Control Cholla Cactus

Guide B-804
Revised by Kert Young
College of Agriculture, Consumer and Environmental sciences, New Mexico State University

Author: Extension Brush and Weed Specialist, Department of Extension Animal Sciences and Natural Resources, New Mexico State University. (Print friendly PDF)

Photograph of a stand of cholla cactus.

Cholla, often called tree cactus, walkingstick cholla, or cane cactus, is widely distributed throughout most areas of New Mexico. It is a tree-like plant growing to 8 ft tall with cylindrical joints 1 in. in diameter and 3–5 in. long. Spines are numerous and about 1 in. long. Cholla flowers are purple and mature into yellow fruit. The fruit drops to the ground when ripe, producing new plants. Cholla also can reproduce from terminal joints that fall to the ground and root when moisture is available.

Cholla often becomes a problem on rangeland when the grass cover is depleted by drought and over-utilization. After establishment, the cactus encroaches upon valuable range until dense thickets develop. These thickets hinder livestock operations and compete with needed forage for moisture and nutrients. Thick stands often result in livestock becoming “cholla eaters.

Mechanical Control Methods

Hand Grubbing

You can control cholla easily by “grubbing” with a pick mattock. Cut the main root 2–4 in. below the ground level and remove the plant from the area. If you clear the area carefully, regrowth should be confined to young plants not yet visible. Pile the grubbed plants and let them dry. Don’t scatter broken joints because sprouting may occur. Prevent sprouting around the piled cholla by burning the piles when dry. Grubbing during winter or drought years reduces re-infestation from scattered joints.

Mechanical Grubbing

You can mechanically uproot cholla plants by mounting a toothed fork on a front-end loader of a tractor. Slip the fork under the plant and gently lift until the cactus is uprooted. The bucket should be tilted to catch as many of the broken joints as possible. Two or three plants can be uprooted before dumping.

Mechanical grubbing is not always successful because heavy re-infestation may occur if the tractor operator is not careful. When lifting the cholla from the soil, don’t scatter the joints. Choose the best year for grubbing to allow the greatest chance for success. The cactus is more likely to dry if grubbed in December or January or in droughty summers.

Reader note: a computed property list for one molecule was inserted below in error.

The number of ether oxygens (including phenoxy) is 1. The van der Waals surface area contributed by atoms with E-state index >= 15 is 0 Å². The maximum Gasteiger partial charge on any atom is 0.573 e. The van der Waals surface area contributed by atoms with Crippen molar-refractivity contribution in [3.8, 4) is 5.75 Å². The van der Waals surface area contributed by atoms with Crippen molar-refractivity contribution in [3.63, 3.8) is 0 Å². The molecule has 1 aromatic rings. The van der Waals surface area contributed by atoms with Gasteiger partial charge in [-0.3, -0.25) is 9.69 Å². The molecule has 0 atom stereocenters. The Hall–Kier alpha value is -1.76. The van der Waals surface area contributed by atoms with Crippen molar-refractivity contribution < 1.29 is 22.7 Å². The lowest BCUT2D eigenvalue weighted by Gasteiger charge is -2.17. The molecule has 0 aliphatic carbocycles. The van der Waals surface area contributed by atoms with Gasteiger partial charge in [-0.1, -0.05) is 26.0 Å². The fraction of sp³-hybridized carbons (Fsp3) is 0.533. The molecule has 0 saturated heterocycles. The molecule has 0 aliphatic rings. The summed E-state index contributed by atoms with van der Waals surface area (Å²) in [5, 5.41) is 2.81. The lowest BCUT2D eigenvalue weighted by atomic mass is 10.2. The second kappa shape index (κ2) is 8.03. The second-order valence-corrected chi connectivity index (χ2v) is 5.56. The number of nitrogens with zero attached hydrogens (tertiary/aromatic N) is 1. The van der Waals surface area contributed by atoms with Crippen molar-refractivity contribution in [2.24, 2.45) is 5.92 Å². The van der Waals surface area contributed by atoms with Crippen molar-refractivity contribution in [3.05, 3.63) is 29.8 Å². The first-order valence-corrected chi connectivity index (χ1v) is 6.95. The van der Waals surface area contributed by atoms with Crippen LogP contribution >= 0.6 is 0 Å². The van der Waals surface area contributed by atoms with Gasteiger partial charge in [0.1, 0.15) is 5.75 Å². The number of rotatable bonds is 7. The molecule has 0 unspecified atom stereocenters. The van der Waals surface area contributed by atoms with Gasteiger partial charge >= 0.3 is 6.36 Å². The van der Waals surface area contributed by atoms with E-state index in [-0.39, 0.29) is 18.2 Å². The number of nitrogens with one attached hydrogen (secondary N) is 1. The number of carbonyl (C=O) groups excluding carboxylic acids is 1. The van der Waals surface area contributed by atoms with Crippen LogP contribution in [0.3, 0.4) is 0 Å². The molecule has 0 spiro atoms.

Chemical Control Methods


Follow directions on the USDA-approved labels on the container to prevent danger from chemical residue. Avoid drift to foliage of nearby susceptible crops. Do not spray when windspeed is high. Do not use the same equipment to apply insecticides on crop plants, flowers, or vegetables.

Recommended Solutions

Foliage spray. Excellent results have been obtained from a solution of one part 2,4-DP, three parts diesel oil, and 20 parts water. Kills range from 95–100%. The number of gallons of mix will vary with the density and size of the plants, but 1 gallon usually covers 14–20 plants.

A spray mixture of 16 oz of picloram (Tordon 22k), 4 oz of wetting agent, and 50 gallons of water also has given good results. Plants may not actually die for one or two years after spraying.

A combination of picloram and fluroxypyr (Surmount) mixed with wetting agent and water at a rate of 1–2 gallons of herbicide per 100 gallons of water also effectively controls cholla.

Basal treatment. Undiluted picloram1 can be applied to the base of cholla near the ground line using 4–6 mL of product per 3 ft of plant height. Undiluted hexazinone (Velpar) at the same application rate will give similar control results.

Method of Application